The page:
Connecticut Overhauls Tax-Increment-Financing (TIF): New Legislation Opens the Door to More TIF Projects.

Effective in October is new legislation in Connecticut that will make TIF the powerhouse economic development tool it was always meant to be. For those unfamiliar, tax increment financing (TIF) is a public financing method that is used to incentivize and catalyze development, infrastructure, and other projects. Essentially, it allocates the future property tax revenues from a project or project area - that are above and beyond what would have been generated without project – to costs associated with the project. In other words, the property tax benefits from the project are used to help finance the project. The new legislation, An Act Establishing Tax Increment Financing Districts, P.A. 15-57 now allows Connecticut communities to use TIF the way it should be.

Connecticut has technically had this option on the books, but it was so limited and burdensome that few projects ever used it. The complex procedural requirements were not only convoluted, but also opened up projects to rejection at various stages. The process of setting up a TIF also largely played out at the state-level including numerous players such as the Connecticut Innovations Board, the State Bond Commission, and Joint Standing Committees. The new legislation allows individual municipal legislative bodies to establish their own tax increment districts in accordance with the new requirements.

Another one of the critical problems with the previous TIF legislation was that it allowed only the incremental tax revenue from a specific project. The more effective approach, and what is allowed under the new legislation, is to permit municipalities to form TIF Districts that include both the project itself and other properties that will experience property value increases as a result of the project. The benefit, as indicated by a Yale study on the matter, is that “the existence of a TIF District can make the bonds more attractive to investors, since there is a wider source of potential revenue to be accumulated to help finance the bond.”[1]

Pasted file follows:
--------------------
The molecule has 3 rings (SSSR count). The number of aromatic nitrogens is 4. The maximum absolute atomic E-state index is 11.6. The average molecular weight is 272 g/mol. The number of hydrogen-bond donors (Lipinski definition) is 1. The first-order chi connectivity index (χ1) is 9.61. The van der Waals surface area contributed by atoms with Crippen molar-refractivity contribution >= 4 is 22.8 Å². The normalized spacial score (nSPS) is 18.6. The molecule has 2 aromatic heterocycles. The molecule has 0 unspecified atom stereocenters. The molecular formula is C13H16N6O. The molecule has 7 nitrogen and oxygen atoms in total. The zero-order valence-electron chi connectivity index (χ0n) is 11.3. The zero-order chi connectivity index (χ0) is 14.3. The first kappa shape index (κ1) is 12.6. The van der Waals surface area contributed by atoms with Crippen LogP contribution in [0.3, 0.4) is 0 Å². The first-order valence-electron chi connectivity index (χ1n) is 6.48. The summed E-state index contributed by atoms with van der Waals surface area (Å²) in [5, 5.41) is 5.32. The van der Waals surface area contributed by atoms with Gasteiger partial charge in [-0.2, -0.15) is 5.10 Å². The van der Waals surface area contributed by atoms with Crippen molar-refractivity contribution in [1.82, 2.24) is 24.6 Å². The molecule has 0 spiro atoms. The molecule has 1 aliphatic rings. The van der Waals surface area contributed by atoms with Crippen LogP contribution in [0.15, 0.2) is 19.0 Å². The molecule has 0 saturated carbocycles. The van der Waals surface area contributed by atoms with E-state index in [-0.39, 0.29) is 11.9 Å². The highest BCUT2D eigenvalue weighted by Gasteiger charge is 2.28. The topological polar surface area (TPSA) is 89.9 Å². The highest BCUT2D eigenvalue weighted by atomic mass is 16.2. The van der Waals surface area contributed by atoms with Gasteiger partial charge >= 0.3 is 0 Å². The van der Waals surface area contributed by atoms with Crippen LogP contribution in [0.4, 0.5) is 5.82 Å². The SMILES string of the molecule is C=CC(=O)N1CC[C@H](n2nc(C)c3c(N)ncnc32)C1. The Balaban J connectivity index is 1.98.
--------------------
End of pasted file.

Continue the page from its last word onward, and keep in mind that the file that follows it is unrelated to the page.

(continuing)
Other highlights of the legislation include allowing municipalities to issue general obligation bonds (versus revenue bonds). The new law also defines a broad set of uses of TIF revenues including (but not limited to) capital, financing, property assembly, professional services, maintenance and operations, and other costs. Funding can also be used to make improvements outside of the district if they are related to the project such as road and infrastructure projects.

The new legislation also authorizes municipalities to levy “benefit assessments” that are an additional assessment on properties within the district, which allows the municipality to finance construction, improvements, repairs, and rehabilitations within the district. Also of note is the provision in the legislation that allows funding to flow to economic development, environmental improvements, and employment training associated with the district. This means that TIF revenues can be used to fund things including economic development programs, economic development revolving loan funds, investment funds, services and equipment necessary for employment training, and specific uses associated with the district. One benefit of this, for example, is that a workforce development program could be created and funded to train workers needed by new businesses at a major development project.

While the overall process has been drastically streamlined, there are still some hurdles to be aware of. TIF districts must include property that is either (1) blighted; (2) in need of rehabilitation or conservation; or (3) suitable for certain types of development, including downtown or transit-oriented development. The legislation also requires the municipal legislative body to adopt a master plan for the TIF district that includes a financial plan detailing the schedule of incremental tax revenues and the anticipated costs of improvements and developments among other financial aspects. Other requirements include approval by the municipality’s planning commission, a public hearing, and a determination that the district will improve the economy or well-being of the community.

Public-private partnerships are the model for economic development in today’s economy. The new TIF legislation enables communities to better engage the private sector to implement projects by offering an effective “new” funding mechanism. Local officials and economic developers can now use TIF the way it has been used successfully in other places around the country.


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